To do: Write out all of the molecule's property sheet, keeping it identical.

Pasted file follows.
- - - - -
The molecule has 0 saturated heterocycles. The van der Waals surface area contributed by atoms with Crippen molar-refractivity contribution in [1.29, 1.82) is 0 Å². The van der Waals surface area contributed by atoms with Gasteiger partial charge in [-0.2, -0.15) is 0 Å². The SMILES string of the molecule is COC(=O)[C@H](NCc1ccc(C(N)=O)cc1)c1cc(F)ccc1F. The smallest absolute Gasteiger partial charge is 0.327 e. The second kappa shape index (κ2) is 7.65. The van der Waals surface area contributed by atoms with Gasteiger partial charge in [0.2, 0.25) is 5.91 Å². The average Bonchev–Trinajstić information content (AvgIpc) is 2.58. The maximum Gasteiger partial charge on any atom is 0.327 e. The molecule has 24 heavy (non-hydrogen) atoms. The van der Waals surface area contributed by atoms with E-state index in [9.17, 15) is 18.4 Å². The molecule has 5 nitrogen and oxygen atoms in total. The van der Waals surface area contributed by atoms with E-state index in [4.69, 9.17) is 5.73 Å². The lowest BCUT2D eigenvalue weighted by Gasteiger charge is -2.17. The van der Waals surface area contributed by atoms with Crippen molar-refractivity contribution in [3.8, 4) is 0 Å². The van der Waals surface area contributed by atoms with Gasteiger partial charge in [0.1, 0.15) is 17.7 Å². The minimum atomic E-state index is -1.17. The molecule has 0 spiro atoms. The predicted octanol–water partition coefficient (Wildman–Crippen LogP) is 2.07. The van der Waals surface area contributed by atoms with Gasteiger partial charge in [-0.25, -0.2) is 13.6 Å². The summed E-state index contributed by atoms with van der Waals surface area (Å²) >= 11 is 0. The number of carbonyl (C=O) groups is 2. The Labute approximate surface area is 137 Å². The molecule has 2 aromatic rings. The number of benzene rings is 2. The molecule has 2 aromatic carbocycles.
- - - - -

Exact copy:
The molecule has 0 saturated heterocycles. The van der Waals surface area contributed by atoms with Crippen molar-refractivity contribution in [1.29, 1.82) is 0 Å². The van der Waals surface area contributed by atoms with Gasteiger partial charge in [-0.2, -0.15) is 0 Å². The SMILES string of the molecule is COC(=O)[C@H](NCc1ccc(C(N)=O)cc1)c1cc(F)ccc1F. The smallest absolute Gasteiger partial charge is 0.327 e. The second kappa shape index (κ2) is 7.65. The van der Waals surface area contributed by atoms with Gasteiger partial charge in [0.2, 0.25) is 5.91 Å². The average Bonchev–Trinajstić information content (AvgIpc) is 2.58. The maximum Gasteiger partial charge on any atom is 0.327 e. The molecule has 24 heavy (non-hydrogen) atoms. The van der Waals surface area contributed by atoms with E-state index in [9.17, 15) is 18.4 Å². The molecule has 5 nitrogen and oxygen atoms in total. The van der Waals surface area contributed by atoms with E-state index in [4.69, 9.17) is 5.73 Å². The lowest BCUT2D eigenvalue weighted by Gasteiger charge is -2.17. The van der Waals surface area contributed by atoms with Crippen molar-refractivity contribution in [3.8, 4) is 0 Å². The van der Waals surface area contributed by atoms with Gasteiger partial charge in [0.1, 0.15) is 17.7 Å². The minimum atomic E-state index is -1.17. The molecule has 0 spiro atoms. The predicted octanol–water partition coefficient (Wildman–Crippen LogP) is 2.07. The van der Waals surface area contributed by atoms with Gasteiger partial charge in [-0.25, -0.2) is 13.6 Å². The summed E-state index contributed by atoms with van der Waals surface area (Å²) >= 11 is 0. The number of carbonyl (C=O) groups is 2. The Labute approximate surface area is 137 Å². The molecule has 2 aromatic rings. The number of benzene rings is 2. The molecule has 2 aromatic carbocycles.